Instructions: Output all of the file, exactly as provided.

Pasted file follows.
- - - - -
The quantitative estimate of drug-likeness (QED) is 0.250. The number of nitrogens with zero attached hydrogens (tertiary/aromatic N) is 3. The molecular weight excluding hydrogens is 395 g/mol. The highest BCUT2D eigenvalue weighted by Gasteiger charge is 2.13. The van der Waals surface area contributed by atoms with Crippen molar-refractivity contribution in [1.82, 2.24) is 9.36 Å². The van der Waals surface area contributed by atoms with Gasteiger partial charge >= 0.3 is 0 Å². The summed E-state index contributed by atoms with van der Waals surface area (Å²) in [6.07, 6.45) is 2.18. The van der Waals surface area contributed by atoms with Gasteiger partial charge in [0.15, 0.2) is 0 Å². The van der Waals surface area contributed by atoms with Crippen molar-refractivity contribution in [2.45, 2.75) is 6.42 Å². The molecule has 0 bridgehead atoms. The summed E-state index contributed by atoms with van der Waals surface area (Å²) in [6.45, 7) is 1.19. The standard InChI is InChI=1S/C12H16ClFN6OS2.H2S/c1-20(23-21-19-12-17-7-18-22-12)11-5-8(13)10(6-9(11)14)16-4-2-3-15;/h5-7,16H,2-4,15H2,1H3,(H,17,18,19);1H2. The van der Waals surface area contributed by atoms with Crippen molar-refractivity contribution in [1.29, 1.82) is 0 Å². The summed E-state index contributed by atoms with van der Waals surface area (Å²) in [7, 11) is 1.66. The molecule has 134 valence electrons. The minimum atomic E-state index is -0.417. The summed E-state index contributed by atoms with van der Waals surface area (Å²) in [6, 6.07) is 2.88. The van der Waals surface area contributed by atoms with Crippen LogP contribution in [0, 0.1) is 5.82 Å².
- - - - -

The quantitative estimate of drug-likeness (QED) is 0.250. The number of nitrogens with zero attached hydrogens (tertiary/aromatic N) is 3. The molecular weight excluding hydrogens is 395 g/mol. The highest BCUT2D eigenvalue weighted by Gasteiger charge is 2.13. The van der Waals surface area contributed by atoms with Crippen molar-refractivity contribution in [1.82, 2.24) is 9.36 Å². The van der Waals surface area contributed by atoms with Gasteiger partial charge >= 0.3 is 0 Å². The summed E-state index contributed by atoms with van der Waals surface area (Å²) in [6.07, 6.45) is 2.18. The van der Waals surface area contributed by atoms with Gasteiger partial charge in [0.15, 0.2) is 0 Å². The van der Waals surface area contributed by atoms with Crippen molar-refractivity contribution in [2.45, 2.75) is 6.42 Å². The molecule has 0 bridgehead atoms. The summed E-state index contributed by atoms with van der Waals surface area (Å²) in [6.45, 7) is 1.19. The standard InChI is InChI=1S/C12H16ClFN6OS2.H2S/c1-20(23-21-19-12-17-7-18-22-12)11-5-8(13)10(6-9(11)14)16-4-2-3-15;/h5-7,16H,2-4,15H2,1H3,(H,17,18,19);1H2. The van der Waals surface area contributed by atoms with Crippen molar-refractivity contribution in [1.29, 1.82) is 0 Å². The summed E-state index contributed by atoms with van der Waals surface area (Å²) in [7, 11) is 1.66. The molecule has 134 valence electrons. The minimum atomic E-state index is -0.417. The summed E-state index contributed by atoms with van der Waals surface area (Å²) in [6, 6.07) is 2.88. The van der Waals surface area contributed by atoms with Crippen LogP contribution in [0, 0.1) is 5.82 Å².